Progress on the FAA’s ambitious NextGen overhaul of the ATC system in the U.S. has reached a vital juncture, one in which a long list of high-tech challenges confronting developers must be addressed quickly to avoid program delays and cost overruns in the future.
Air Traffic Organization
If NextGen were an upcoming movie, Swim–for system-wide information management (Swim)–would get top billing for its leading role, and would certainly pick up the Best Supporting Actor award as well. That would only be fair, since Swim will provide the glue that will hold all NextGen’s myriad components together, according to speakers at a recent FAA/Air Traffic Control Association New Technologies Symposium in Atlantic City.
Airport upgrades and the Next Generation Air Traffic System are part of the Obama Administration’s plans to invest more than $50 billion in the U.S.’s transportation infrastructure in the next year, the first installment of a six-year transportation strategy that includes creating an “infrastructure bank.” White House officials said the cost will be offset by raising taxes on oil and gas companies.
Presenters at an RTCA symposium in Washington, D.C., last week warned that the FAA’s ambitious NextGen overhaul of the ATC system in the U.S. faces daunting challenges that must be addressed now to avoid delays and cost overruns in the future. But FAA officials speaking at the event also pointed to progress in deploying ADS-B (automatic dependent surveillance-broadcast) ground stations across the U.S.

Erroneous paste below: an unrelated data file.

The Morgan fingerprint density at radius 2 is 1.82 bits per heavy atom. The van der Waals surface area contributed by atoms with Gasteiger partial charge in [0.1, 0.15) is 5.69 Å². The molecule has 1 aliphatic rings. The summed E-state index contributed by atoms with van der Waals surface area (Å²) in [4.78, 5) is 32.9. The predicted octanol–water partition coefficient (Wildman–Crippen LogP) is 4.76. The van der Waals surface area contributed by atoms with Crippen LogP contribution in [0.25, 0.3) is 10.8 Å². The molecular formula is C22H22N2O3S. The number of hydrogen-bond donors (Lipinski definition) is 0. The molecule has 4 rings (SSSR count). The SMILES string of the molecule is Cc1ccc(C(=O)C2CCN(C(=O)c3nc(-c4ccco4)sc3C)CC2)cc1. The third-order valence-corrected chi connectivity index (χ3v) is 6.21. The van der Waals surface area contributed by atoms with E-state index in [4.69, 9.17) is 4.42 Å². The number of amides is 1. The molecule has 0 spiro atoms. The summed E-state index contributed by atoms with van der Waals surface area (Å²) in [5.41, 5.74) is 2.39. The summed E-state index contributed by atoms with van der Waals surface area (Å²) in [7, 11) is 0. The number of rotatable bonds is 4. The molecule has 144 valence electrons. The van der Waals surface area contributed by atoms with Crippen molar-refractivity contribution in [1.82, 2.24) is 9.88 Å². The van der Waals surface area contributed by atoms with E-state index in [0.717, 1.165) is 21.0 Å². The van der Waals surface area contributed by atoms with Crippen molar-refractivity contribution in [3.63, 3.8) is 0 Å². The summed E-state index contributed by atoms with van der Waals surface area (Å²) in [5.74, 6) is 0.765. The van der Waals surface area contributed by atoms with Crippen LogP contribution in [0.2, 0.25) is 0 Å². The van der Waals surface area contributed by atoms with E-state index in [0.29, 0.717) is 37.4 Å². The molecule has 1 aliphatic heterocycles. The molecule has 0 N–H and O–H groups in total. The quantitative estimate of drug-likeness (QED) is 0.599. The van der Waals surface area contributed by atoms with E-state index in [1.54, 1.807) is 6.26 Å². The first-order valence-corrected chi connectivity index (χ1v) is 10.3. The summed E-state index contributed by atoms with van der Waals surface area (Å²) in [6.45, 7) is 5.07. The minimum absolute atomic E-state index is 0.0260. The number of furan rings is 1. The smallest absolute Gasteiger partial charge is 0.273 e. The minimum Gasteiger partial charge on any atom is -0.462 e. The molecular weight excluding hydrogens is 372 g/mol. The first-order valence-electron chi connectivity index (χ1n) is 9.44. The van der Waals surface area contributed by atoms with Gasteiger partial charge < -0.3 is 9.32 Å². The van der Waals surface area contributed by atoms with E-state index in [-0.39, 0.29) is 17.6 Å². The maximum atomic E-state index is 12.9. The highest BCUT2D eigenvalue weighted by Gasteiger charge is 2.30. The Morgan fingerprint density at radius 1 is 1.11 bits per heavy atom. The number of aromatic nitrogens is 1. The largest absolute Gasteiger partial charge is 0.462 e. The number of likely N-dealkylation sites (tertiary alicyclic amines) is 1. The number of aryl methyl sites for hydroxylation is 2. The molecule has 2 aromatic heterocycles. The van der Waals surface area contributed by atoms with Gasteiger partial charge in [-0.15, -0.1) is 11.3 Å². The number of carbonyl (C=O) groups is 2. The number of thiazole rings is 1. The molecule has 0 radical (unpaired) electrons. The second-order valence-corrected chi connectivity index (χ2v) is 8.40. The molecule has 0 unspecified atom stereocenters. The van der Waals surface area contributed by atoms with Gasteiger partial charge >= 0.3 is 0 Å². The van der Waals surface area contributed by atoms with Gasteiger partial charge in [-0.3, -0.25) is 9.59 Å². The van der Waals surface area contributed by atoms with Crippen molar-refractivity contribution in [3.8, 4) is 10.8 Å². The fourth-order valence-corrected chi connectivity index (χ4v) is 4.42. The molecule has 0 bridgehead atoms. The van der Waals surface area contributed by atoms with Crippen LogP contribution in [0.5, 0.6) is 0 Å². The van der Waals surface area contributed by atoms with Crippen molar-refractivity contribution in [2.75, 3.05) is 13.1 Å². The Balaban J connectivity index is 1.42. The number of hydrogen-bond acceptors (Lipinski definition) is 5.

President Obama announced in Milwaukee yesterday that airports and the Next Generation Air Traffic System will be part of a more than $50 billion investment in the U.S.'s transportation infrastructure in the next year, the first installment of a six-year transportation strategy that includes creating an “infrastructure bank.” White House officials said the cost will be offset by raising taxes on oil and gas companies.
A DOT Inspector General report warns that the FAA is facing several challenges that could delay its transition plan to NextGen. Most critically, the watchdog agency said, the FAA has not set realistic NextGen expectations and firm requirements for what can be achieved in the midterm and for assessing the associated risks.
You could be forgiven for thinking that the best part of a generation has been expended in talking up the promised benefits of the U.S. NextGen air traffic management system. But, like its counterpart Single European Sky program over here, NextGen is now becoming a reality and the ITT group is a big part of this reality.
The top official in the U.S. Chamber of Commerce has called on the nation to “acknowledge, recognize and deal with the conflicts between us all on the issues of general aviation and corporate aviation.”
Ask any politician or media person what NextGen is and what it will do,
and the chances are that the answers will include three common themes. First, you’ll hear that it uses satellites; second, it will be a boon to the traveling public; and third, it’s “on its way.” So far, so good. However, the devil is in the details, and NextGen has details in spades.
Separate testimonies late last month before the House Committee on Transportation and Infrastructure by the Government Accountability Office (GAO) and the DOT Inspector General raised serious issues concerning the FAA’s management of its NextGen project.